As to any new information gleaned from Elvis Found Alive...aside from the fact that he's alive, ferchrissakes, lots of funny one-liners and wildly outrageous claims are made without a hint of self-parody (until they get to Elvis saying he was an extra in Avatar―Gilbert overreached badly there). We learn here, straight from the King's mouth, that Colonel Tom Parker was a pimp for the DJs who first played Elvis' records (that may not be so far-fetched...). As for Elvis's time in the armed services over in Germany, he was apparently the victim of several assassination attempts (undeserved, of course, until he made G.I. Blues), and the sound of his daddy making love to his new step-mother sounded "like they was killing hogs" upstairs (may be this doc's biggest laugh). Elvis also never took drugs...only prescription medicine for his ailments. He still calls his Mob foes "Eye-talians," and Elvis tricked the paramedics who rushed to his aid at Graceland on August 16th by "slow breathing," something he learned in karate classes. President Ronald Reagan encouraged Elvis to get out of the Witness Protection Program, offering his help to facilitate that...before apparently forgetting all about it (it's a cruel joke, but funny nonetheless). Elvis was aware of Clinton being blackmailed by the Chinese, and he's on the downlow about Obama being a "Manchurian candidate," a "socialist thug....[who] can barely put two sentences together without a teleprompter." (Elvis is an equal opportunity offender here: he calls Republican officials "corrupt and ignorant"). My favorite gag in Elvis Found Alive has to be Elvis' last statement, though: he'll gladly come back into public life if Obama isn't re-elected.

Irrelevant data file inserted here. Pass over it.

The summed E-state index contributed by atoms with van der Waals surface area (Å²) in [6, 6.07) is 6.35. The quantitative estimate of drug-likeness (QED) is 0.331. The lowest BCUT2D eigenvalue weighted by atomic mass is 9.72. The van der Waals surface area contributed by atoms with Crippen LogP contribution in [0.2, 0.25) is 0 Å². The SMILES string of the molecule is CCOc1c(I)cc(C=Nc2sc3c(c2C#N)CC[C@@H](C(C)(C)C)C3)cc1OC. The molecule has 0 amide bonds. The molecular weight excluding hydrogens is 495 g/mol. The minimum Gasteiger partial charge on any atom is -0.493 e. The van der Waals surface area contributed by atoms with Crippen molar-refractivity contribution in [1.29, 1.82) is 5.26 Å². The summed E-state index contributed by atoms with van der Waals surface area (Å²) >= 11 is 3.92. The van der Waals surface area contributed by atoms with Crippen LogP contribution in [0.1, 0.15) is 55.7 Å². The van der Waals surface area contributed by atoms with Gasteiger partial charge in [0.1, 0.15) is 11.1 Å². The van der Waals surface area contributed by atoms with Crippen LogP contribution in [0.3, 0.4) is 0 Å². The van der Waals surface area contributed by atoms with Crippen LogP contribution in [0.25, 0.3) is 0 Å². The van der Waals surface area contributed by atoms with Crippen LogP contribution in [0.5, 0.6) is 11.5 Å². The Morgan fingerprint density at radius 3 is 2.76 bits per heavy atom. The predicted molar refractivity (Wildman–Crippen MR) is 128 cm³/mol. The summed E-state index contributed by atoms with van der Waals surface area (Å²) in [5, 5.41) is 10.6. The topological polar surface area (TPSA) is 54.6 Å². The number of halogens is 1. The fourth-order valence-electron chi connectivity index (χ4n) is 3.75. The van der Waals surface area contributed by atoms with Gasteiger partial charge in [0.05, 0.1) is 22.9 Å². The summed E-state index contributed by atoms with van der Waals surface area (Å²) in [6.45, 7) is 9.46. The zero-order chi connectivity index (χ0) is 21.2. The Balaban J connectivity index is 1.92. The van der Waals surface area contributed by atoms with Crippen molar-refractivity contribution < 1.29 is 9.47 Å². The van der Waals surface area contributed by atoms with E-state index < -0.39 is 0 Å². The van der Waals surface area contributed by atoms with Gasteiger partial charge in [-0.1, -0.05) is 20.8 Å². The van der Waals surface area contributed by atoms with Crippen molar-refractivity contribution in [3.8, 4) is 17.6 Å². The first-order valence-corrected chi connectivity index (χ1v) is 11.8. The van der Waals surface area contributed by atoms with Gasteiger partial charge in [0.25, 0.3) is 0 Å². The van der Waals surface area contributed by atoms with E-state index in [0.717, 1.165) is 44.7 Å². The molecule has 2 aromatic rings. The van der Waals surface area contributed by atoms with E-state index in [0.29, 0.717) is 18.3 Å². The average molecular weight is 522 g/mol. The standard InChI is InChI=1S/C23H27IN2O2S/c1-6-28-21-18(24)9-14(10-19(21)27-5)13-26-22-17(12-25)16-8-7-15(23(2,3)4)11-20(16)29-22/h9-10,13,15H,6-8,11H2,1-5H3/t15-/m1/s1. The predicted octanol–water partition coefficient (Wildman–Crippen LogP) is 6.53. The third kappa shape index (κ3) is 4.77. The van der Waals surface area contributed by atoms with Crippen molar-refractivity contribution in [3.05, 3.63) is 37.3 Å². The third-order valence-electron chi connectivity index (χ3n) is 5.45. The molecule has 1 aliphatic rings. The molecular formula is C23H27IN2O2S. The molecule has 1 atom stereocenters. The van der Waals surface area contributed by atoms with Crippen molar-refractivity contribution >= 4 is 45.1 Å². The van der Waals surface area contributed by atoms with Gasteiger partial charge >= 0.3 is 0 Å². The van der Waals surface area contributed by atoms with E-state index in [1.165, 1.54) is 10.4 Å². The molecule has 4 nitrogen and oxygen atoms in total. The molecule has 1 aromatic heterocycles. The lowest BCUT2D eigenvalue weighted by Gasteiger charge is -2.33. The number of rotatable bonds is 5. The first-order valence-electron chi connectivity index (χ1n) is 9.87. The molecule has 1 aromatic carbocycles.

Elvis, honey―I just changed my vote.
Paul Mavis is an internationally published film and television historian, a member of the Online Film Critics Society, and the author of The Espionage Filmography.